Everyone knows that the Oscar for Best Actress is a poisoned chalice. As Charlize Theron and Halle Berry soon found out, it's all downhill from there. Aeon Flux and Catwoman served as timely reminders that great actors are only as good as the material they're offered.
So far, Natalie Portman has managed to avoid making any horrible decisions about how to follow up her trophy-grabbing turn in Black Swan. And we'll have to wait and see whether Thor fulfills that particular brief. In the meantime, her post-win fall from grace is currently being managed by a bunch of disgruntled stand-ins instead.
It all started during the pre-Oscar campaign, as Natalie's breakout role was being talked up as the industry favourite. Critics unanimously agreed that Portman had given the performance of a lifetime as a troubled ingenue attempting to connect with her dark side of her id.
But in a twist that could have fouettéd straight off the screen, ballet dancer Sarah Lane went public with claims that she'd performed most of the moves on Natalie's behalf. Taking a stiff metaphorical nail-file to Natalie's overworked ego, Sarah wanted the world to know that the film's producers "were trying to create this image, this facade, really, that Natalie had done something extraordinary. Something that is pretty much impossible... to become a professional ballerina in a year and half."
Sensing that these loose lips were in danger of sinking the good ship Oscar, Lane was pulled to one side and told to stop rocking the boat. In the meantime, director Darren Aronovsky and Benjamin Millepied (the film's choreographer and co-baker of the bun in Natalie's oven) fired back with a number of percentages and statistics about Natalie's contribution to the dancing scenes. Very quickly the debate became needlessly mathematical, like trying to follow the morning stock report on Bloomberg.
Watch her shaven headed role in V For Vendetta, and don’t be surprised if Al Murray pops up in certain scenes as freedom fighter Evie.
Natalie managed to maintain a dignified silence on the subject, initially refusing to be drawn into the discussion. In the end, she was put on the spot by an interviewer, and simply said "I had a chance to make something beautiful with this film, and I don't want to give in to the gossip." Which is a super polite way of telling the world that Sarah Lane is a bitter, pissy bitch.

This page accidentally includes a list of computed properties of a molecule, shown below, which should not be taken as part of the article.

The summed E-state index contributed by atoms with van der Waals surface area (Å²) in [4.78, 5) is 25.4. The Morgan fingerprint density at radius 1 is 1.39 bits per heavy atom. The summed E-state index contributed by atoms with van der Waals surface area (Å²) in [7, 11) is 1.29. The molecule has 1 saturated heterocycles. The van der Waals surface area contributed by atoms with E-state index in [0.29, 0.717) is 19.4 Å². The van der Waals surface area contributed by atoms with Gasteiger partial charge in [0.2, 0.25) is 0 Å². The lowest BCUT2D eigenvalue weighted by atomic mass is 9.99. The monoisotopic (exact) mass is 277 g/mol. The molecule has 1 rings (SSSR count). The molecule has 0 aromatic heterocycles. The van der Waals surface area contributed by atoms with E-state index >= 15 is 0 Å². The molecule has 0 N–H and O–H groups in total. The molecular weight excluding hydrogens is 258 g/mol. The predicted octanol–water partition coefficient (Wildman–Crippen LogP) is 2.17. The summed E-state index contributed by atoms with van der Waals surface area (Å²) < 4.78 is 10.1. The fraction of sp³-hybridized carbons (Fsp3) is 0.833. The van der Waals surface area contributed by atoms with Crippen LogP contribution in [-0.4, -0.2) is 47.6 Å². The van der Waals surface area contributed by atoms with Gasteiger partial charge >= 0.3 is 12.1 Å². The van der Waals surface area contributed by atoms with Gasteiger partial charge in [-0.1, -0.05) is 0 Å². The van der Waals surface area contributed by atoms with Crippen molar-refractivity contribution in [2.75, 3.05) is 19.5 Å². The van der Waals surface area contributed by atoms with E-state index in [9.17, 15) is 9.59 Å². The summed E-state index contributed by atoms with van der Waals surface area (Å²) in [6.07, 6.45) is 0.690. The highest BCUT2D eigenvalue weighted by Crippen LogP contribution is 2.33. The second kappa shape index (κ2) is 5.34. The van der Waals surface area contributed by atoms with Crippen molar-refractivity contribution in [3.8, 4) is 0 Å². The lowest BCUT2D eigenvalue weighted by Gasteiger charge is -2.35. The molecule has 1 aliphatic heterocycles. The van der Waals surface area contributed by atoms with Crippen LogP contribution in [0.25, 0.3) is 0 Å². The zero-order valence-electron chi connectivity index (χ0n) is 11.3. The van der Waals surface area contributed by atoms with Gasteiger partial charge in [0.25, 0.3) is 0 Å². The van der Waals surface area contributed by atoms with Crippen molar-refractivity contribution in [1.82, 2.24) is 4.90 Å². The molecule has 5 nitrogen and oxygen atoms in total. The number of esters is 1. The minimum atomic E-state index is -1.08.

Now another stand-in has come forward to claim her own part in Natalie's success, telling the press that she took the plunge into an icy Belfast lake for new movie 'Your Highness'. Although we're reassured that the shapely arse in a historically authentic g-string bikini is all Natalie's own work, the dive was performed by Caroline Davis, her film-student double.
All of this talk of taking false credit is as old as the movies themselves. Back in 1974, Mercedes McCambridge effectively scuppered Linda Blair's chances of an Oscar by speaking out (in a throaty growl, presumably) about the fact that she'd performed the gravelly vocals for most of the possession scenes. Linda lost out, despite handling the rest of the role, as well as a sticky crucifix, herself.
As for Natalie, she does at least have previous form for getting other actors to replicate her form. In fact, it was a major plot device in the Star Wars prequels, as Keira Knightley and Rose Byrne both played her doppelgänger handmaidens. A quick switcheroo and Padmé Amidala was able to go frolicking with Anakin at the drop of an elaborate kabuki headpiece.
This realisation suggests that it may be time for a forensic reappraisal of her earlier roles. How often has the gamine beauty pulled the same trick? Watch her shaven headed role in V For Vendetta, and don’t be surprised if Al Murray pops up in certain scenes as freedom fighter Evie. Even more worryingly, what if underage pre-teen assassin Mathilda was actually played by Jeanette Krankie? Suddenly, those inappropriate thoughts about the bob-haired Lolita don't seem quite so fandabidozi.
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